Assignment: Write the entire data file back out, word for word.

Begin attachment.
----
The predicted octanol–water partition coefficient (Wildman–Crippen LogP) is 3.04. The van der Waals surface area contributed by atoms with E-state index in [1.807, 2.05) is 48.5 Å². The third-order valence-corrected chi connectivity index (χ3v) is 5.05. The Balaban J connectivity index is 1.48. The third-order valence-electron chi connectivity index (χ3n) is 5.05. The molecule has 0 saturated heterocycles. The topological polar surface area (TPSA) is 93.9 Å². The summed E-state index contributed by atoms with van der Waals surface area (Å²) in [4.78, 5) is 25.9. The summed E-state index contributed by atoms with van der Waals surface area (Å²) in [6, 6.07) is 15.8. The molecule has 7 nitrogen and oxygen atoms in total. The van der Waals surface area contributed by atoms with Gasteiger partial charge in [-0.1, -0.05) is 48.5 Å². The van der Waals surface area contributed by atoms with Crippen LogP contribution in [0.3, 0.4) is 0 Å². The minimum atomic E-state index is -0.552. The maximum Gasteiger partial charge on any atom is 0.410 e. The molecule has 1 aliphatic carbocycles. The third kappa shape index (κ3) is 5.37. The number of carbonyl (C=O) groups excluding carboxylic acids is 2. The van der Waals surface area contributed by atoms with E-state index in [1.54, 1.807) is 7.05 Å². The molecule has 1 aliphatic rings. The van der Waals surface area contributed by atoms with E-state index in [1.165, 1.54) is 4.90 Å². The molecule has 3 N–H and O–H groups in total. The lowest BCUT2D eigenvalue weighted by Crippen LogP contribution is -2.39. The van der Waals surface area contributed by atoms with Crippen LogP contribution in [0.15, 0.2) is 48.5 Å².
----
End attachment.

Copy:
The predicted octanol–water partition coefficient (Wildman–Crippen LogP) is 3.04. The van der Waals surface area contributed by atoms with E-state index in [1.807, 2.05) is 48.5 Å². The third-order valence-corrected chi connectivity index (χ3v) is 5.05. The Balaban J connectivity index is 1.48. The third-order valence-electron chi connectivity index (χ3n) is 5.05. The molecule has 0 saturated heterocycles. The topological polar surface area (TPSA) is 93.9 Å². The summed E-state index contributed by atoms with van der Waals surface area (Å²) in [4.78, 5) is 25.9. The summed E-state index contributed by atoms with van der Waals surface area (Å²) in [6, 6.07) is 15.8. The molecule has 7 nitrogen and oxygen atoms in total. The van der Waals surface area contributed by atoms with Gasteiger partial charge in [-0.1, -0.05) is 48.5 Å². The van der Waals surface area contributed by atoms with Crippen LogP contribution in [0.3, 0.4) is 0 Å². The minimum atomic E-state index is -0.552. The maximum Gasteiger partial charge on any atom is 0.410 e. The molecule has 1 aliphatic carbocycles. The third kappa shape index (κ3) is 5.37. The number of carbonyl (C=O) groups excluding carboxylic acids is 2. The van der Waals surface area contributed by atoms with E-state index in [1.54, 1.807) is 7.05 Å². The molecule has 1 aliphatic rings. The van der Waals surface area contributed by atoms with E-state index in [1.165, 1.54) is 4.90 Å². The molecule has 3 N–H and O–H groups in total. The lowest BCUT2D eigenvalue weighted by Crippen LogP contribution is -2.39. The van der Waals surface area contributed by atoms with Crippen LogP contribution in [0.15, 0.2) is 48.5 Å².